I always dread November and December because that's when the Hallmark channel takes off its two-hour block of Golden Girls reruns and replaces it with holiday-related movies. The Golden Girls had holiday shows—they should just run those! Yes, I know the hit '80s sitcom still pops up on several other channels—like Betty White herself, it's unsquelchable—but I want it on all channels at all times, that's how soothing its wicked zingers and familial warmth are to me.
Second only to The Mary Tyler Moore Show, Golden Girls is, in my opinion, the greatest sitcom. The one with flawless casting, brilliant repartee, then-groundbreaking subject matter, and such cohesion that when Bea Arthur (the witheringly sarcastic Dorothy) left the show, it came back as Golden Palace, with Rue McClanahan (slutty Blanche), Betty White (naïve Rose), and Estelle Getty (crusty Sophia) and it seemed seriously lacking. A link in the golden chain had been broken so, eventually, GG reruns became the way to go—for the show's original fans, plus new generations catching on to its mature topics and wacky wit.
But now there's a new link in that Rue La Rue. A Golden Girls café has been previewing for several months at 4396 Broadway, way up on 188th Street. It's the pet project of McClanahan's friend La Rue (true story) and her son, Mark Bish, and it includes some of the memorabilia Rue herself kept as a big-time hoarder. As I learned on a visit there with friends last week, Rue's Emmy, costumes (including feather boas), and posters are all on display, along with leafy Golden Girls wallpaper, TV-studio-style track lights, and a bathroom door with various body parts sticking out of it (which our friendly server told us was taken directly from Rue's own home). The place is smallish and comfy, with only five tables, and in case there's not enough ambience to soak in, Golden Girls is on the TV at all times, so you can sit and watch your favorite episodes all over again. (Well, what did you expect, My Mother the Car?) When each episode starts, the theme song blares deafeningly, and then the volume settles down to more manageable levels, until the next episode begins.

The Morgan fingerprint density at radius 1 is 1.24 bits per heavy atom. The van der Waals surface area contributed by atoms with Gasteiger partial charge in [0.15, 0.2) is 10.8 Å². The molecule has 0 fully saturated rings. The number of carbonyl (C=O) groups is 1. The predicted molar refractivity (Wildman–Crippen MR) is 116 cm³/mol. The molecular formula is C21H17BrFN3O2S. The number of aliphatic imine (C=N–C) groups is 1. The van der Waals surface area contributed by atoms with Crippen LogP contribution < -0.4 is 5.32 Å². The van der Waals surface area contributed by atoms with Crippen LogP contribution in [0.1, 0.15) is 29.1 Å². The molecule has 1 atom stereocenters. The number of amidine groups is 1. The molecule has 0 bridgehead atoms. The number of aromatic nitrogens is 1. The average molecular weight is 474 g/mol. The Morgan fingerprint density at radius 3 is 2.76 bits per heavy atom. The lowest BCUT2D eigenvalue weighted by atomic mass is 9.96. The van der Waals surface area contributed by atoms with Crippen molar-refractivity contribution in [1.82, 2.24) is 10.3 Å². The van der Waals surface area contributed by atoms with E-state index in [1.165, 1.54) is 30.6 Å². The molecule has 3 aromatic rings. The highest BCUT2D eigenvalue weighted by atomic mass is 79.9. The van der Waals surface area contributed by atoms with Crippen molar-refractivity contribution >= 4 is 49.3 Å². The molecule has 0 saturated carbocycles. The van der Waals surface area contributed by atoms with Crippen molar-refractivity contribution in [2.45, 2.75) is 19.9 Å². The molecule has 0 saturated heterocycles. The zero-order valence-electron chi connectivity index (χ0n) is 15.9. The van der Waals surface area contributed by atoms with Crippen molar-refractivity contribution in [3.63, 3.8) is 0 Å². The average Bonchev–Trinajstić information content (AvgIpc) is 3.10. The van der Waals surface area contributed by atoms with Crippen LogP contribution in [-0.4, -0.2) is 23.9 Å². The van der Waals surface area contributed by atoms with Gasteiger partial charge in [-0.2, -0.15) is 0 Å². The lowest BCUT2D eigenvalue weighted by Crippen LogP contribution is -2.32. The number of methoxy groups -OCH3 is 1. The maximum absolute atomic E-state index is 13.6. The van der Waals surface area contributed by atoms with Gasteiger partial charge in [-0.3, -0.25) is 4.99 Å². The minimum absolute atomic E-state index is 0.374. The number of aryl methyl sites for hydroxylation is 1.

The food consists of perfectly fine luncheonette counter-style eats. I had the pulled chicken sandwich with potato chips, a side salad, and a heaping slice of lemon meringue pie. Also on the menu are Sophia's 16-hour lasagna al forno ($12.75), Rue's high/low grilled cheese with dip ($7.75), the Rusty Anchor clam chowder ($7), and Clooney Caesar ($8). Yes, George Clooney was on an episode, and if you didn't know that, then why did you schlepp up to Washington Heights in the first place? Desserts also include sour cherry pie, Miami key lime pie, and naturally, several varieties of cheesecake. If you don't know what cheesecake has to do with the Golden Girls, again, then why….Oh, hell, just go up there and have some!
The whole thing seems like the café at a Golden Girls theme park, and it might work better in that context, but I still enjoyed the homeyness, the décor, and the off-the-beaten-path location. The server was SO friendly, he told us about a nearby gay bar and also a wooded park area where heavy duty gay cruising goes on. My friends and I didn't follow up on that advice—no, really—though there will surely be other trips uptown to explore the wonders of Washington Heights.
Even better, the guy told us that Betty White has agreed to do the ribbon cutting when the place officially opens. I joked, "I guess she wasn't at Bea's memorial, where Rue so generously announced that Bea called Bette the c-word." Ah, whatever. Grudges melt—along with cheese—in this place, where you feel like turning to the nearest person and singing, "Thank you for being a friend."